(noun) Any use of sociological methods and theories to facilitate engagement between an authority and the people and groups under their purview.
Example: A newly elected governmental official uses sociological methods to understand local customs and mores to improve services provided to citizens.
Audio Pronunciation: (ad·min·is·tra·tive so·ci·ol·o·gy
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- A type of applied sociology along with action sociology, adjustment sociology, and advocate sociology.
The American Heritage Dictionary of the English Language. 5th ed. 2011. Boston: Houghton Mifflin Harcourt.
Oxford University Press. (N.d.) Oxford Dictionaries. (https://www.oxforddictionaries.com/).
Random House Webster’s College Dictionary. 1997. New York: Random House.
Turner, Bryan S., ed. 2006. The Cambridge Dictionary of Sociology. Cambridge: Cambridge University Press.
Wikipedia contributors. (N.d.) Wikipedia, The Free Encyclopedia. Wikimedia Foundation. (https://en.wikipedia.org/).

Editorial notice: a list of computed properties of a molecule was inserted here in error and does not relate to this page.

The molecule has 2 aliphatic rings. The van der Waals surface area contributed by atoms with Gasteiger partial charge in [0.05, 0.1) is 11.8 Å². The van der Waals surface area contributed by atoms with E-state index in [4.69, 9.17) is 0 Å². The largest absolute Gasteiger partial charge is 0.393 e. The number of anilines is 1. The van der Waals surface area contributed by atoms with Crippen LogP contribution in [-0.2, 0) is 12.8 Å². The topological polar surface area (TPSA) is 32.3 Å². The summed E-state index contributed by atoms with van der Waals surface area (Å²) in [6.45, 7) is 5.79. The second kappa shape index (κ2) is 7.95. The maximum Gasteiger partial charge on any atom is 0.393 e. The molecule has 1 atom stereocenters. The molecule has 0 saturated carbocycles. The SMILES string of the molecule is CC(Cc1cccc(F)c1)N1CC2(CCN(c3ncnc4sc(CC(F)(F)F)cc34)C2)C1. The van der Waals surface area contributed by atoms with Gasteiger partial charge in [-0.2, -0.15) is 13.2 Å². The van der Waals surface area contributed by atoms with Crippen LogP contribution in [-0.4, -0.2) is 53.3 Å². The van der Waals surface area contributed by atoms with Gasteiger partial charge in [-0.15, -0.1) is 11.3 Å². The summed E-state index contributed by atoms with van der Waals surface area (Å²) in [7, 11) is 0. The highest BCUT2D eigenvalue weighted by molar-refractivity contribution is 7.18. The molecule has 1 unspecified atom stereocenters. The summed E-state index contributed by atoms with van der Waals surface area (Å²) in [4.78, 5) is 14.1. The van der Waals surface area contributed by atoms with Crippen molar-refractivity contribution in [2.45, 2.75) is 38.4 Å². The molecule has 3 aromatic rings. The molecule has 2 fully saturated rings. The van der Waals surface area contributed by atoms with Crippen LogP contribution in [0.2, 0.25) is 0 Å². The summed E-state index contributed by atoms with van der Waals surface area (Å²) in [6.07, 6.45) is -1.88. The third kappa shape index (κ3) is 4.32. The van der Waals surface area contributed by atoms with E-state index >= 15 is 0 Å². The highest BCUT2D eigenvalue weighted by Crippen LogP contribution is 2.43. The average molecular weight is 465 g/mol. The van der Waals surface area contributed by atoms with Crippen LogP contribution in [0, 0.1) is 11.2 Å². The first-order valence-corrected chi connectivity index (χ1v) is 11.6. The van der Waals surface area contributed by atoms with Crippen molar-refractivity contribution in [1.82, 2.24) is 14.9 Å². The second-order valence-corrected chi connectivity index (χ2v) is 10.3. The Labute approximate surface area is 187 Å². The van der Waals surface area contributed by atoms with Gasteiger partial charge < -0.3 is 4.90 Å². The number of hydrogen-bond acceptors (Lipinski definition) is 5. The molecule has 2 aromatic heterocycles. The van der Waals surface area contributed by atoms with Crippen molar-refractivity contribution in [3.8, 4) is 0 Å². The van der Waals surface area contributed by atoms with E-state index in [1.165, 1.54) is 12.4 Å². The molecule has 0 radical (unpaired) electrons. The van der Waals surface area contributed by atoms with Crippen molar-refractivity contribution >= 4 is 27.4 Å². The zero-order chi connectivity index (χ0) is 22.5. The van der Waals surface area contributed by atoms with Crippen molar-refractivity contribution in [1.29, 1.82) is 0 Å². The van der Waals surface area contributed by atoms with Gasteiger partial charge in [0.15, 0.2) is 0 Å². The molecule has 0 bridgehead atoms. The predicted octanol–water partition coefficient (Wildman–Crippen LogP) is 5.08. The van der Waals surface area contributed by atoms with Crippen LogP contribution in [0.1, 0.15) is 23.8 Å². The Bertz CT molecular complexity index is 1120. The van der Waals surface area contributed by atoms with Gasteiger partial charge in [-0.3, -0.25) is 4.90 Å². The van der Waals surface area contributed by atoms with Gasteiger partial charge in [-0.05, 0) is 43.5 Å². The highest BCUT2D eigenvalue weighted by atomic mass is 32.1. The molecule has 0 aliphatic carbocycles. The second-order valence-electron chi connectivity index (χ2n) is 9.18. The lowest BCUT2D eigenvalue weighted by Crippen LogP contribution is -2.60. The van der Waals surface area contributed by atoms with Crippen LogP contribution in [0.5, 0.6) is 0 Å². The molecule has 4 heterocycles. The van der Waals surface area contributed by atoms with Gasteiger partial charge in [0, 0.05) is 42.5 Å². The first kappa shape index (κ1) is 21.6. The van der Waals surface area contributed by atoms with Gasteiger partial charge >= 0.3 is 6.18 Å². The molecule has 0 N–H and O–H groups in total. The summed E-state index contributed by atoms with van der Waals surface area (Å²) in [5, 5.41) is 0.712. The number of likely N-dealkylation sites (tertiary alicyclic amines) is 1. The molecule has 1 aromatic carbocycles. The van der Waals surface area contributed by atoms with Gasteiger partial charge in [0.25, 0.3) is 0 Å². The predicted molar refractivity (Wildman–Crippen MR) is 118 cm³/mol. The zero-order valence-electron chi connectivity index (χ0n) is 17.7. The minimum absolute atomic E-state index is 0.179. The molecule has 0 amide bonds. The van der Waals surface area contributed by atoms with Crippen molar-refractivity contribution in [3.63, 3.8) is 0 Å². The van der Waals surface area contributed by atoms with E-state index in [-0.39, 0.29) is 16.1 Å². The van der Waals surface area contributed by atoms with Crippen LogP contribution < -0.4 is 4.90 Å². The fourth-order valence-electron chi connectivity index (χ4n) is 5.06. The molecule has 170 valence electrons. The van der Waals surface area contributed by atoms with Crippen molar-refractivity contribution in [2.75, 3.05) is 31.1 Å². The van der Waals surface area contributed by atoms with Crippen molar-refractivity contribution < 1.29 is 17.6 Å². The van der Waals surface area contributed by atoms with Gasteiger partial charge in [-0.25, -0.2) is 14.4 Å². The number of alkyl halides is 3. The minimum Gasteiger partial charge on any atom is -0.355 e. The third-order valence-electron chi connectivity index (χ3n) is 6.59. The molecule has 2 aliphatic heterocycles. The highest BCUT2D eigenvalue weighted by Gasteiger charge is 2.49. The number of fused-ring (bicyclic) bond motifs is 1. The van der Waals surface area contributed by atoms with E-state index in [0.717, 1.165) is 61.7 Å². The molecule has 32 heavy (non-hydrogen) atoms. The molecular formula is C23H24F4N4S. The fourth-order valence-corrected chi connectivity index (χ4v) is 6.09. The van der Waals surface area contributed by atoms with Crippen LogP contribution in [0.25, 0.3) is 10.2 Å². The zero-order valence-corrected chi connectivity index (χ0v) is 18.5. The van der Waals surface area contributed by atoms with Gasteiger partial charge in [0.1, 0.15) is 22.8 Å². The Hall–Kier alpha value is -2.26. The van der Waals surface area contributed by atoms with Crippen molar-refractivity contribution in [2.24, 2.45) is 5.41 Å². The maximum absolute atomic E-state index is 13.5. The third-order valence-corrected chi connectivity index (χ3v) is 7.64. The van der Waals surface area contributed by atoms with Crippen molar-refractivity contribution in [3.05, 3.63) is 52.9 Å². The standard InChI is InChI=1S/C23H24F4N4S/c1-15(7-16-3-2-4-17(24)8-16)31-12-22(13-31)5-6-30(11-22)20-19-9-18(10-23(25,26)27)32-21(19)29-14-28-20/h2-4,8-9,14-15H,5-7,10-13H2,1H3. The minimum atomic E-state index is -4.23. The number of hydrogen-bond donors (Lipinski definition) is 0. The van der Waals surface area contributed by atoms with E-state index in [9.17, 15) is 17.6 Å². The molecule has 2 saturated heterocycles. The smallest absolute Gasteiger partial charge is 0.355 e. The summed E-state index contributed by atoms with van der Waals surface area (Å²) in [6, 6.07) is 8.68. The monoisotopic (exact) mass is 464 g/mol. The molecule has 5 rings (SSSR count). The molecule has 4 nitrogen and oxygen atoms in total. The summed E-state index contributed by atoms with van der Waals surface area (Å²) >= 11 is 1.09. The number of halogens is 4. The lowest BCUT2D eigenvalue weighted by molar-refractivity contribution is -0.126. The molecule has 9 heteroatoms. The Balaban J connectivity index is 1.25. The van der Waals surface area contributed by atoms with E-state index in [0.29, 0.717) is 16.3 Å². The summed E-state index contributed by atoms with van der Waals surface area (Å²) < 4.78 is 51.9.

How to Cite the Definition of Administrative Sociology
ASA – American Sociological Association (5th edition)
Bell, Kenton, ed. 2014. “administrative sociology.” In Open Education Sociology Dictionary. Retrieved October 22, 2018 (https://sociologydictionary.org/administrative-sociology/).
APA – American Psychological Association (6th edition)
administrative sociology. (2014). In K. Bell (Ed.), Open education sociology dictionary. Retrieved from https://sociologydictionary.org/administrative-sociology/
Chicago/Turabian: Author-Date – Chicago Manual of Style (16th edition)
Bell, Kenton, ed. 2014. “administrative sociology.” In Open Education Sociology Dictionary. Accessed October 22, 2018. https://sociologydictionary.org/administrative-sociology/.
MLA – Modern Language Association (7th edition)
“administrative sociology.” Open Education Sociology Dictionary. Ed. Kenton Bell. 2014. Web. 22 Oct. 2018. <https://sociologydictionary.org/administrative-sociology/>.